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CO2 Effects on Carbon Based Secondary Compounds in Loblolly Pine Needles
Reference
Booker, F.L. and Maier, C.A.  2001.  Atmospheric carbon dioxide, irrigation, and fertilization effects on phenolic and nitrogen concentrations in loblolly pine (Pinus taeda) needles.  Tree Physiology 21: 609-616.

What was done
Concentrations of total soluble phenolics, catechin, proanthocyanidins (PA), lignin and nitrogen (N) were measured in loblolly pine (Pinus taeda L.) needles exposed in branch chambers for two years (1993-1994) to ambient air and air enriched to 175 and 350 ppm CO2 above ambient.  In a second experiment that assessed many of the same carbon based secondary compounds (CBSCs), needles were exposed in both branch and open-top chambers to ambient air and air enriched to 200 ppm CO2 above ambient throughout the 1998 growing season.

What was learned
In the initial branch chamber study, in the words of the authors, "concentrations of total soluble phenolics, catechin and PA in needle extracts increased about 11% in response to the elevated CO2 treatments," although "there were no significant treatment effects on foliar lignin concentrations" and "nitrogen concentrations were about 10% lower in needles from the elevated CO2 treatments."  In the second study, the authors report that "treatment effects on PA and N concentrations were similar between branch and open-top chambers, although in this ? study N concentrations were not significantly affected by the CO2 treatments in either the branch or open-top chambers."

The authors note that the total soluble phenolic and PA concentrations they observed appear to be related to "the balance between carbohydrate sources and sinks: the greater the source:sink ratio, the greater the concentration of phenolic compounds (Herms and Mattson, 1992; Peņuelas and Estiarte, 1998)."  With respect to the catechin concentration increases they documented, they note that similar results have been observed "in Scots pine (P. sylvestris L.) needles (Ivonis, 1990) and in leaves of willow (Salix myrinifolia Salisb.) and in European white birch (Betula pendula Roth) seedlings ... (Julkunen-Titto and Tahvanainen, 1993; Lavola and Julkunen-Titto, 1994)."  They also note that "Zuker (1983) has argued that proanthocyanidins are primarily defensive against microbes and can impede decomposition of plant litter," which is believed to be brought about "by inactivating enzymes and precipitating proteins (Tiarks et al., 1989)."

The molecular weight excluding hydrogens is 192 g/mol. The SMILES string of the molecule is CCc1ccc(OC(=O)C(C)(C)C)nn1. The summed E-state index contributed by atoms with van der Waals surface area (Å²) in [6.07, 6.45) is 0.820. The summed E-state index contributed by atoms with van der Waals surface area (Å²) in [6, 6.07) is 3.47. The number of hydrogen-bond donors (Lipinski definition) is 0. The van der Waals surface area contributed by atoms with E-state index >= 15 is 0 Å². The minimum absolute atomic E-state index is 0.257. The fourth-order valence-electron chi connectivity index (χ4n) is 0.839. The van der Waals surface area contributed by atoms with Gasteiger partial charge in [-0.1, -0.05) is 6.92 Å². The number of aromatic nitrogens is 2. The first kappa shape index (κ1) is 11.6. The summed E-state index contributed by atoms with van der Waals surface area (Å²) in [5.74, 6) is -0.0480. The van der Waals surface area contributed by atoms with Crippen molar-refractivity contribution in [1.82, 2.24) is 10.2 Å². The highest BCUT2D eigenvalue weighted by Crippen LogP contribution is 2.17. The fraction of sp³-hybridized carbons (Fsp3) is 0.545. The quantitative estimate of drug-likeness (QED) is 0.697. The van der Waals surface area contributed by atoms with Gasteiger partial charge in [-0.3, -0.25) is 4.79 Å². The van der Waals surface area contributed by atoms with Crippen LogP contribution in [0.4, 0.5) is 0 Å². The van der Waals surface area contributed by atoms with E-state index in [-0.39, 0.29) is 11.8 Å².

What it means
The results of this study indicate, in the words of the authors, that "soluble phenolic, catechin and PA concentrations were generally higher in needle extracts from elevated CO2 treatments than from ambient CO2 treatments," noting that these responses "could in turn affect plant-pathogen interactions, decomposition rates and mineral nutrient cycling."

References
Herms, D.A. and Mattson, W.J.  1992.  The dilemma of plants: to grow or defend.  Quarterly Review of Biology 67: 283-335.

Ivonis, I.Y.  1990.  Effect of a polyethylene cover and supplementary CO2 feeding on the content of growth regulators and (+)-catechin in Scotch pine needles.  Soviet Forest Science 4: 82-86.

Julkunen-Titto, R. and Tahvanainen, J.  1993.  Increased CO2 and nutrient status changes affect phytomass and the production of plant defensive secondary chemicals in Salix myrsinifolia (Salisb.).  Oecologia 95: 495-498.

Lavola, A. and Julkunen-Titto.  1994.  The effect of elevated carbon dioxide and fertilization on primary secondary metabolites in birch, Betula pendula (Roth).  Oecologia 99: 315-321.

Peņuelas, J. and Estiarte, M.  1998.  Can elevated CO2 affect secondary metabolism and ecosystem function?  Trees 13: 20-24.

Tiarks, A.E., Bridges, J.R., Hemingway, R.W. and Shoulders, E.  1989.  Condensed tannins in southern pines and their interactions with the ecosystem.  In: Chemistry and Significance of Condensed Tannins.  Hemingway, R.W. and Karchesy, J.J. (Eds.). Plenum Press, New York, pp. 369-390.

Zucker, W.V.  1983.  Tannins: Does structure determine function? An ecological perspective.  American Naturalist 121:335-365.


Reviewed 16 April 2003